This is the four-page newspaper we created to share some of the driving questions and ideas with the audience during the panel discussion on socially engaged, transdisciplinary, and expanded practices in contemporary photography at Aperture Foundation in New York as part of the Open Engagement conference in May. Click on the title … Continue reading
A round table discussion with several photographers discussing the theme of community photography from Photoworks Collaboration Issue. Topics address questions such as the definitions surrounding collaborative photography practices, an overview of several artistic traditions which have converged in contemporary community photography, and the dynamics between photographer artists and their audiences. … Continue reading
How do you take pictures of somebody in a way that brings them to the table instead of putting them on the menu?
– Sharita Towne in conversation about Our City in Stereo with Gemma-Rose Turnbull, NE Killingsworth Street, Portland, Oregon 11 July 2016
Photofusion host four 90-day residencies for emerging participatory lens-based artists. Photofusion is a hub for photographers of all backgrounds in South London. Working in a diverse and challenging borough since 1992, Photofusion has a proud history of community engagement including work with local schools, young offenders, social housing associations and … Continue reading
How do you take pictures of somebody in a way that brings them to the table instead of putting them on the menu? – Sharita Towne Our City in Stereo, a project led by artist Sharita Towne, combines the old medium of stereo views with stereo interviews to explore the … Continue reading
“I also struggle with the term ‘participatory photography’ because it is such a broad term and there is so much bad practice. I am going to talk frankly: there is so much bad practice and so many do-good, damaging, crappy, boring projects. I feel like I can’t really speak in this conversation because we are using terms that I don’t think I understand or can define.”
– Eugenie Dolberg in a roundtable discussion between Ben Burbridge, Anthony Luvera, Matt Daw, Andrew Dewdney, and Noni Stacey for the Photoworks Annual Issue on Collaboration. “Round Table: Community Photography, Now and Then.” Photoworks Annual, no. 21 no. 21 (October 1, 2013): 126–49 (136).
“The idea of “giving” students voice, especially when it refers to students of color, only serves to reify the dynamic of paternalism that renders Black and Brown students voiceless until some salvific external force gifts them with the privilege to speak.” – Jamila Lyiscott “If You Think You’re Giving … Continue reading
“…thinking about photography in collaborative terms invites us to reconfigure assumptions about the photographic act in all its stages.” Dr Daniel Palmer is a writer and Associate Professor in the Art Theory Program in the Faculty of Art, Design & Architecture at Monash University. His research and professional practice focuses … Continue reading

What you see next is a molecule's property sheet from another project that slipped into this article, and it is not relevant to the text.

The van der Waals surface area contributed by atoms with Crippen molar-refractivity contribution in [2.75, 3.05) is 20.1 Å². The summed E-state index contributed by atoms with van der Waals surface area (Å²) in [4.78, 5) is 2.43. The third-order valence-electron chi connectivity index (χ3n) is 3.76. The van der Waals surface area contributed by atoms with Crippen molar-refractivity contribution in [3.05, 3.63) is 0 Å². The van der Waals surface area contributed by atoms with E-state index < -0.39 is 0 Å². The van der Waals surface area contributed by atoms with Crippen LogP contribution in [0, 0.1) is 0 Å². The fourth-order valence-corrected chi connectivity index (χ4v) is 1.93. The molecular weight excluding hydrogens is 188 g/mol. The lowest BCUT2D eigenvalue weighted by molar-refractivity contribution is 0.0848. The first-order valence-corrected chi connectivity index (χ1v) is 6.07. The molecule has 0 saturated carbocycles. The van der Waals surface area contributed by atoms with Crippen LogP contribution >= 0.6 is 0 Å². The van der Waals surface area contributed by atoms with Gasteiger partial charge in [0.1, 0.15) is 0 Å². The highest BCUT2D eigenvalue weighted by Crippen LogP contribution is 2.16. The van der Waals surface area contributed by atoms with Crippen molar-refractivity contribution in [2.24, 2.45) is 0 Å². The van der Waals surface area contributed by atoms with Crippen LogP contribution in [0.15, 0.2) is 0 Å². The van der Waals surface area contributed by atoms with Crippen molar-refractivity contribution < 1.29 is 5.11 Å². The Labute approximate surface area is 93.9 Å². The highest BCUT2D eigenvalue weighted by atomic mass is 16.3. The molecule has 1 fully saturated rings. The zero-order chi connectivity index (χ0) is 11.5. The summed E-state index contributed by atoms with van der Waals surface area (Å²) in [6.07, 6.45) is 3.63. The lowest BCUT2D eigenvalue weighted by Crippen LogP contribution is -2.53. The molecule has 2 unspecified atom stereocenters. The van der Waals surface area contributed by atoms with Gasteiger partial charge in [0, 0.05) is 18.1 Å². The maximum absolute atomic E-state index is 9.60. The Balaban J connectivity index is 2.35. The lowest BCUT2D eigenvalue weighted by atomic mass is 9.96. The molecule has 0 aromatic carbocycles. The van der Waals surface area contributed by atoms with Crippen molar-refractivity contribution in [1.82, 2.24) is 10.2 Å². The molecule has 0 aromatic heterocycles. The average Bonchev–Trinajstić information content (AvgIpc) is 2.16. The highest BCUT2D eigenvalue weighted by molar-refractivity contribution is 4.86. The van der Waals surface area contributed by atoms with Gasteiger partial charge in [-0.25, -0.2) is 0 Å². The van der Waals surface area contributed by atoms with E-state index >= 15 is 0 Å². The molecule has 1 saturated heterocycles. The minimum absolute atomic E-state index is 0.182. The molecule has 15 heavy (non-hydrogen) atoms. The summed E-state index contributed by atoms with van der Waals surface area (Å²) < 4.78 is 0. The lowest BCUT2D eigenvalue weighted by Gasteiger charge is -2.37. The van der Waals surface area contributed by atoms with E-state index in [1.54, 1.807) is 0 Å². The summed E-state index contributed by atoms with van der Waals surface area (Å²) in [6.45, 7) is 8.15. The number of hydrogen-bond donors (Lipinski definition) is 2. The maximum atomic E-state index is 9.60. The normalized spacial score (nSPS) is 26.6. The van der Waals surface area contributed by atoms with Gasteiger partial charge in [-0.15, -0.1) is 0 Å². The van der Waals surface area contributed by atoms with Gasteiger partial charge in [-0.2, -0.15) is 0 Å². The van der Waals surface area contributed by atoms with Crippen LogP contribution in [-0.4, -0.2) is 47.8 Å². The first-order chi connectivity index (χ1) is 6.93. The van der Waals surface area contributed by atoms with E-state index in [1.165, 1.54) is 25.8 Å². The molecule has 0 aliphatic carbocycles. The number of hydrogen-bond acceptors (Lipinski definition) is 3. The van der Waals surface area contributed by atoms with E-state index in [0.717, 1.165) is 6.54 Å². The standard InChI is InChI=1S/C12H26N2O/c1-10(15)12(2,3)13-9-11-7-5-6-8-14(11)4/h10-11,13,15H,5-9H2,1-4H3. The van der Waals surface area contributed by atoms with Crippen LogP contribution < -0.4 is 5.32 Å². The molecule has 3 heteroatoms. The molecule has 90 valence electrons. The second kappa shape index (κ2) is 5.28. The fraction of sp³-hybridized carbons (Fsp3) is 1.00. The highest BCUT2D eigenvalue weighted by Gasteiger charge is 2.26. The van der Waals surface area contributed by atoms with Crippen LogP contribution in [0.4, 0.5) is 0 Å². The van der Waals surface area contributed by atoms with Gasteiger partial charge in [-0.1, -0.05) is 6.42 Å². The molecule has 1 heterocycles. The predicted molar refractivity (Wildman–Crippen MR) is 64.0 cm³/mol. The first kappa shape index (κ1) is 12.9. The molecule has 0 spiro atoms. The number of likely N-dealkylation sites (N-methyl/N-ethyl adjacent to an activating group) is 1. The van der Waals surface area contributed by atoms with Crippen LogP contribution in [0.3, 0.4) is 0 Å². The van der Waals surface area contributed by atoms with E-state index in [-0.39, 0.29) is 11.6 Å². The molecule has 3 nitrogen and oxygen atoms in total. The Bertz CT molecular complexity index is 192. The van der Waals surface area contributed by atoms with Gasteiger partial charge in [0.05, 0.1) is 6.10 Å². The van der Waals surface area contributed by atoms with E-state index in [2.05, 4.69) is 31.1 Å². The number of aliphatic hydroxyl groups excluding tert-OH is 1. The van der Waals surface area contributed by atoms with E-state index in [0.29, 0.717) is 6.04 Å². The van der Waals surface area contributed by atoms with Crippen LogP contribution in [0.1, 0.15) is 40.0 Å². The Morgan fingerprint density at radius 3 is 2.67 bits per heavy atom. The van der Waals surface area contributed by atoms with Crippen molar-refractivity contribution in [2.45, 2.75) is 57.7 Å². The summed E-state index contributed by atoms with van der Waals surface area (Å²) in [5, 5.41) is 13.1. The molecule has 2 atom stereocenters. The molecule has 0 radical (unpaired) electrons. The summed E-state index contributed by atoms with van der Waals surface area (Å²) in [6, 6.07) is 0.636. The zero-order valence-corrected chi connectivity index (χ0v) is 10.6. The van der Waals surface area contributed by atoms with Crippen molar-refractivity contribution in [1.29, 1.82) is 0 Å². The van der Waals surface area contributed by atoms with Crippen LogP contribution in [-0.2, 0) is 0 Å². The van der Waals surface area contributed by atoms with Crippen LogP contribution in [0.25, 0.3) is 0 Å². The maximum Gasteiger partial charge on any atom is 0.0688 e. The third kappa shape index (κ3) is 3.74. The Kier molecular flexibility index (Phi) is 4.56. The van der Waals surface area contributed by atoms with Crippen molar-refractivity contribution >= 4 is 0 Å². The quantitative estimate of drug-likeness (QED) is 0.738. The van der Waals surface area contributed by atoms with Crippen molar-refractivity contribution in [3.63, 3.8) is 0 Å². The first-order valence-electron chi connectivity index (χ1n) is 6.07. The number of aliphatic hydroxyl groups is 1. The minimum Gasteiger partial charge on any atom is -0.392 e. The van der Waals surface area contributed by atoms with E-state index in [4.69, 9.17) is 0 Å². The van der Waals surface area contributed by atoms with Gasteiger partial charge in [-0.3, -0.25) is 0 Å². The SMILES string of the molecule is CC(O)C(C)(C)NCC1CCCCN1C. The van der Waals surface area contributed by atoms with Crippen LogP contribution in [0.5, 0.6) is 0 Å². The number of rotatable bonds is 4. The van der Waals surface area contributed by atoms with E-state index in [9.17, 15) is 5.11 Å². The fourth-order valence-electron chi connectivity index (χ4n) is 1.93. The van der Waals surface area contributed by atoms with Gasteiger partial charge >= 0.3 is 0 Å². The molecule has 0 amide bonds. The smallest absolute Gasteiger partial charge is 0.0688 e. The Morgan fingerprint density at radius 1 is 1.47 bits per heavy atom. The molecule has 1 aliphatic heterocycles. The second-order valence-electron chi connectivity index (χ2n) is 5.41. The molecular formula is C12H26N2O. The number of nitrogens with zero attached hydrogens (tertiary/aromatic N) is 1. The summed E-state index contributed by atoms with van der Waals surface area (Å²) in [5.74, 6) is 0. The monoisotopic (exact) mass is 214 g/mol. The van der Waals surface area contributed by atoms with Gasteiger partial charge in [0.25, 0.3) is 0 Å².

Some Time Between Us is a project initiated by Emily Fitzgerald and the Hollywood Senior Center to bring together a group of 22 middle school students from Beaumont Middle School and older adults from the Hollywood Senior Center. Fitzgerald and the Hollywood Senior Center group previously worked on the project Being … Continue reading
This is a snippet from an amazing conversation between Anthony Luvera and Stefanie Braun in Critical Cities Volume 2; Ideas, knowledge and agitation from emerging urbanist SB: The photographs in this project are taken by homeless or ex-homeless people. The creation of each ‘self-portrait’ is assisted by you, but … Continue reading
“Photographers seem ever more aware of the representational responsibilities which comes with their craft, but the question of who is actually doing this representing remains just as important as who is being represented and how. In a field like documentary photography this question becomes particularly essential, if only because it’s unrealistic to expect an adequate reflection of the world in all its messy complexity, when privileged, white, western men remain so often the ones taking the photographs and defining the terms of representation, dissemination, and so many other things.” – Lewis Bush.
This is a great discussion between Lewis Bush and Max Houghton on Disphotic, which is a blog on visual culture written by Bush. Although the conversation is specifically about women photographers in documentary photography, the sentiment of the quote above and the full commentary about tokenism vs. equitable representation are equally applicable to role of community co-authors in co-productive photographic projects. You can read the article in full here.
From Pete Brook’s recent article on the brilliant and considered way that Nigel Poor is activating an archive of images at the San Quentin Prison in California for The Atlantic. Poor uses the photos as teaching tools to draw out the emotional content of the photos. Once she has … Continue reading
“No cheesy music to manipulate emotions. No images replicated a million times. Just a young curious mind producing some of the most powerful documentation of the Syrian refugee experience I’ve seen.” – Mark Strandquist This simple, powerful film was made by Khaldiya, a participant of the Another Kind of Girl … Continue reading